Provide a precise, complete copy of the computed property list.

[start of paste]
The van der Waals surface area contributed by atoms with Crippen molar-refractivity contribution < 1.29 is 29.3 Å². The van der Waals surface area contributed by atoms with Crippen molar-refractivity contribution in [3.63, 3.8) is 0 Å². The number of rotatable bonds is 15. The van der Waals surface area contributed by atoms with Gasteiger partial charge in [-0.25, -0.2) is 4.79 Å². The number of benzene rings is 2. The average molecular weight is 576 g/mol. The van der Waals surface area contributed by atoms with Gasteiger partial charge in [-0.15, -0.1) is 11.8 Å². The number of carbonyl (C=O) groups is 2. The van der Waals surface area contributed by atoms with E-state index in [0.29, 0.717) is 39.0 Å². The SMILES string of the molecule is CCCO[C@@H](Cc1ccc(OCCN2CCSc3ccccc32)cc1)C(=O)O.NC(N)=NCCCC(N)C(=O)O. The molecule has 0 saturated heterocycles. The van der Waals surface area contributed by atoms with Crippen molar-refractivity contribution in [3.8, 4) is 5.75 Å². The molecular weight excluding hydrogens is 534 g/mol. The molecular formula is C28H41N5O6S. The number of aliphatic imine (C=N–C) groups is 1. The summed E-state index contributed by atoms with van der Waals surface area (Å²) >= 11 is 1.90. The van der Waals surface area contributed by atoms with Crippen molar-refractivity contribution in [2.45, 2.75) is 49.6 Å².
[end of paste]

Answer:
The van der Waals surface area contributed by atoms with Crippen molar-refractivity contribution < 1.29 is 29.3 Å². The van der Waals surface area contributed by atoms with Crippen molar-refractivity contribution in [3.63, 3.8) is 0 Å². The number of rotatable bonds is 15. The van der Waals surface area contributed by atoms with Gasteiger partial charge in [-0.25, -0.2) is 4.79 Å². The number of benzene rings is 2. The average molecular weight is 576 g/mol. The van der Waals surface area contributed by atoms with Gasteiger partial charge in [-0.15, -0.1) is 11.8 Å². The number of carbonyl (C=O) groups is 2. The van der Waals surface area contributed by atoms with E-state index in [0.29, 0.717) is 39.0 Å². The SMILES string of the molecule is CCCO[C@@H](Cc1ccc(OCCN2CCSc3ccccc32)cc1)C(=O)O.NC(N)=NCCCC(N)C(=O)O. The molecule has 0 saturated heterocycles. The van der Waals surface area contributed by atoms with Crippen molar-refractivity contribution in [3.8, 4) is 5.75 Å². The molecular weight excluding hydrogens is 534 g/mol. The molecular formula is C28H41N5O6S. The number of aliphatic imine (C=N–C) groups is 1. The summed E-state index contributed by atoms with van der Waals surface area (Å²) >= 11 is 1.90. The van der Waals surface area contributed by atoms with Crippen molar-refractivity contribution in [2.45, 2.75) is 49.6 Å².